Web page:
Editor's Log: Feast Or Famine

By Robert Carpenter, Editor | July 2013, Vol. 68, No. 7

Summer in North America brings heat. But this year, it has brought record heat. When Fairbanks, AK, hits the 90s and we get pictures of shore side sunbathers in bikinis – from Anchorage, AK, nonetheless – you know it is hot! Death Valley, CA, hit 130 degrees on June 30 – hot even by that location’s standards.

Unfortunately, continued periods of high heat are forecast for the rest of the summer. That will serve to only exasperate the parched conditions being experienced in much of the western U.S. Major wildfires in Colorado, Arizona and California have already claimed thousands of acres and most recently, the lives of 19 firefighters in Arizona. Fire hazards remain extreme.

Yet, other parts of the U.S. are at the opposite end of the weather spectrum, battling massive storms bringing such deluges that flooding has become common place. Further, hurricane season is building and the East and Gulf Coasts are very nervous.

In the U.S., we continue to wrestle with how to handle our water issues. To be sure, weather issues can – and do – dramatically impact our water supply. But when you combine climatic issues with steady growth of our populous, ‘blue crude’ by necessity has become an elusive and much sought-after resource.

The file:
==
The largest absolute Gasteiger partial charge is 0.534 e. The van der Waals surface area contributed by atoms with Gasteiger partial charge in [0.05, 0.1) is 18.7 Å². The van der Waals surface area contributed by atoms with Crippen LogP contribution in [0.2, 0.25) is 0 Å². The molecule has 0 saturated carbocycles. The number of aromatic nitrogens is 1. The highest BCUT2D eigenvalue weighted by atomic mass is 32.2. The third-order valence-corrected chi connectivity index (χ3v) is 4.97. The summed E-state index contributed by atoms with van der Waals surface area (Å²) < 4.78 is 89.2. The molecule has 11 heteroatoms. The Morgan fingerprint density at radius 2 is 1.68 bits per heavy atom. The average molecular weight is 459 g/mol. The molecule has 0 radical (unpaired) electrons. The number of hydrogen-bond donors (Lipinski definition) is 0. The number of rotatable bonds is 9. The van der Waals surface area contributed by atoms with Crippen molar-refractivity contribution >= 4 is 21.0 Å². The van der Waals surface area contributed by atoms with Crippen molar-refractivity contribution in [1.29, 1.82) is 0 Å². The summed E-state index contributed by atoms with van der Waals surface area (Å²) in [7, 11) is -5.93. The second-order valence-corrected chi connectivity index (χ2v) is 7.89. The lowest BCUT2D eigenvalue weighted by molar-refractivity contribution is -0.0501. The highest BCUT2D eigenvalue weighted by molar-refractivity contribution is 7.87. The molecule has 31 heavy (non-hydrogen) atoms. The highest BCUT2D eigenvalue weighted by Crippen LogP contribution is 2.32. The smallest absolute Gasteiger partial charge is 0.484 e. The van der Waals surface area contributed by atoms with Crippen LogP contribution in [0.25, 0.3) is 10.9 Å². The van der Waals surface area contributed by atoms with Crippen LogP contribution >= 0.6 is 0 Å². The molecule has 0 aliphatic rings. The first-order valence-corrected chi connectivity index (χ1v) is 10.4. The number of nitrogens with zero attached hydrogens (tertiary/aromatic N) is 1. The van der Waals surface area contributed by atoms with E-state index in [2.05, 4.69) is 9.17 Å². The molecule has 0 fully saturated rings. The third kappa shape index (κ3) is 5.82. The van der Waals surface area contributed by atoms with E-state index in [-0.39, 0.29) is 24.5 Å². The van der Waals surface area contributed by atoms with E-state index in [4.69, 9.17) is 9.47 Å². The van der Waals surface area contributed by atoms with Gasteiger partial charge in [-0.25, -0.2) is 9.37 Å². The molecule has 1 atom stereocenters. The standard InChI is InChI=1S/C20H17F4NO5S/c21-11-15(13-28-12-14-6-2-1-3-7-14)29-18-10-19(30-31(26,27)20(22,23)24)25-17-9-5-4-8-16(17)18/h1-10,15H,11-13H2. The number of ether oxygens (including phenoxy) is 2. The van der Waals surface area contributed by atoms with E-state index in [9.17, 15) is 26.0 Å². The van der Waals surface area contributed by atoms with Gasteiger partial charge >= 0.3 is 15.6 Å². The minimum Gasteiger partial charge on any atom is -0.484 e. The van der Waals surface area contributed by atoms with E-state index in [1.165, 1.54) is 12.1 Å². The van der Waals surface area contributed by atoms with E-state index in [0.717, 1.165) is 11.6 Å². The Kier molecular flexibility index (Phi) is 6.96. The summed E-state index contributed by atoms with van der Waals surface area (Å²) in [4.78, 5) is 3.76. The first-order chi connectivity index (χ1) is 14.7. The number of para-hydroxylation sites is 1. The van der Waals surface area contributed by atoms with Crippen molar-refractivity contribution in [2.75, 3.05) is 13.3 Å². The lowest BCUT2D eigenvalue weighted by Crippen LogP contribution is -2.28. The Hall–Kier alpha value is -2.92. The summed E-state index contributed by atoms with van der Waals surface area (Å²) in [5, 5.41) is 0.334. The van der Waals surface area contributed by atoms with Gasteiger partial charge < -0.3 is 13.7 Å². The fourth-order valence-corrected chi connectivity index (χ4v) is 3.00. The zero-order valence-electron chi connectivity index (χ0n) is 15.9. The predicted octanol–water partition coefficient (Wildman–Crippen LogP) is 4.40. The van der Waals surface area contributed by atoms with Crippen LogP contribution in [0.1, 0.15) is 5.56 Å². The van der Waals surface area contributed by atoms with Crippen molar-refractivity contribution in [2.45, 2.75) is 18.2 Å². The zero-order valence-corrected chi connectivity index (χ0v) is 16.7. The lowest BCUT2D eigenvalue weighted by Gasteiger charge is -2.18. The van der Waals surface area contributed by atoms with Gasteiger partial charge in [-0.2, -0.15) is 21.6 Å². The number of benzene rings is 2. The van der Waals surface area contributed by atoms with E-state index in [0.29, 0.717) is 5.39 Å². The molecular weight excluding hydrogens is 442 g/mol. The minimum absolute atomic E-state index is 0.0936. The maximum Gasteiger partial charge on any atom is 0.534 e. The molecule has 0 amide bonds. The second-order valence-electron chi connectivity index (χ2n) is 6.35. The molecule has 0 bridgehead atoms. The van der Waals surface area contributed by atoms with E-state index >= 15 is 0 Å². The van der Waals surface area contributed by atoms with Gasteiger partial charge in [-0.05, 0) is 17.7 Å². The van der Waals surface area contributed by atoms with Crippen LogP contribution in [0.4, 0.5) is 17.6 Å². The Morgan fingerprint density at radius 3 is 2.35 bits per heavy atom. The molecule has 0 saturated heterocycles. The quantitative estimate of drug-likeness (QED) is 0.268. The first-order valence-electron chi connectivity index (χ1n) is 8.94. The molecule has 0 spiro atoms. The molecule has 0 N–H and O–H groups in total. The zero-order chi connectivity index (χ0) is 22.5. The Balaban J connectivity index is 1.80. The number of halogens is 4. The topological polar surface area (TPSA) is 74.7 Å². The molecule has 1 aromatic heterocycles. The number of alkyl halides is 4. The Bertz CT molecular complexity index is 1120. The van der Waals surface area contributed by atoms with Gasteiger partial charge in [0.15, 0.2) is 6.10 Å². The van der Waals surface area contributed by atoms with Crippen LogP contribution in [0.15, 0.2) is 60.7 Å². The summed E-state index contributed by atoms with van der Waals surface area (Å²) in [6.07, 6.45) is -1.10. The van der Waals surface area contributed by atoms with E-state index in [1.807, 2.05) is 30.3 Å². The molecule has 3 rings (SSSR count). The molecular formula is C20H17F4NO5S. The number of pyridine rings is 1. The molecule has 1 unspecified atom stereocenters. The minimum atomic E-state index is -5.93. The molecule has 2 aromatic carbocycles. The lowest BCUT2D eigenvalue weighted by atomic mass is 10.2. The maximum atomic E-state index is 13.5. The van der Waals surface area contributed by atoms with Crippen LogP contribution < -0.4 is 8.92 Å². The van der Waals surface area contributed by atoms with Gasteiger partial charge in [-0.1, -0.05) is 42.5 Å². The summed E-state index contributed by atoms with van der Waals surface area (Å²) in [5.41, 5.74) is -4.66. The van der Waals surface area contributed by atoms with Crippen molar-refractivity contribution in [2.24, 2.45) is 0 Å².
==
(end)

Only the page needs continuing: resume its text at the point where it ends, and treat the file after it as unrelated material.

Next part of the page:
Cities are desperately trying to secure new water supplies to accommodate both growth and mounting regulatory issues. For example, even along the Gulf Coast which typically gets 50 to 60 inches of rain per year, subsidence issues due to over-pumping of ground water has forced municipalities to seek surface water reservoirs. In Texas, an extensive, mandated conversion to surface water has been under way for some time. Securing water rights and supplies from various water districts around the state has become big business. Major financial resources have been invested into creating new reservoirs and constructing huge water transmission pipelines. Other states are doing the same.

Oklahoma is another southwest state with diverse climate – and water – patterns. Typically eastern Oklahoma has too much water while western Oklahoma is parched. Various plans have been kicked around for years as to how to best capture the overage and transport it to western Oklahoma. To date, there has not been a financially feasible plan developed, but work continues along with drought conditions in large parts of the state.

Interestingly, it is the water resources of Oklahoma that has attracted attention from northern Texas. Specifically, Tarrant County, TX (Fort Worth/Arlington area) has been focused on the water resources of southeastern Oklahoma along the historic border between the two states, the Red River.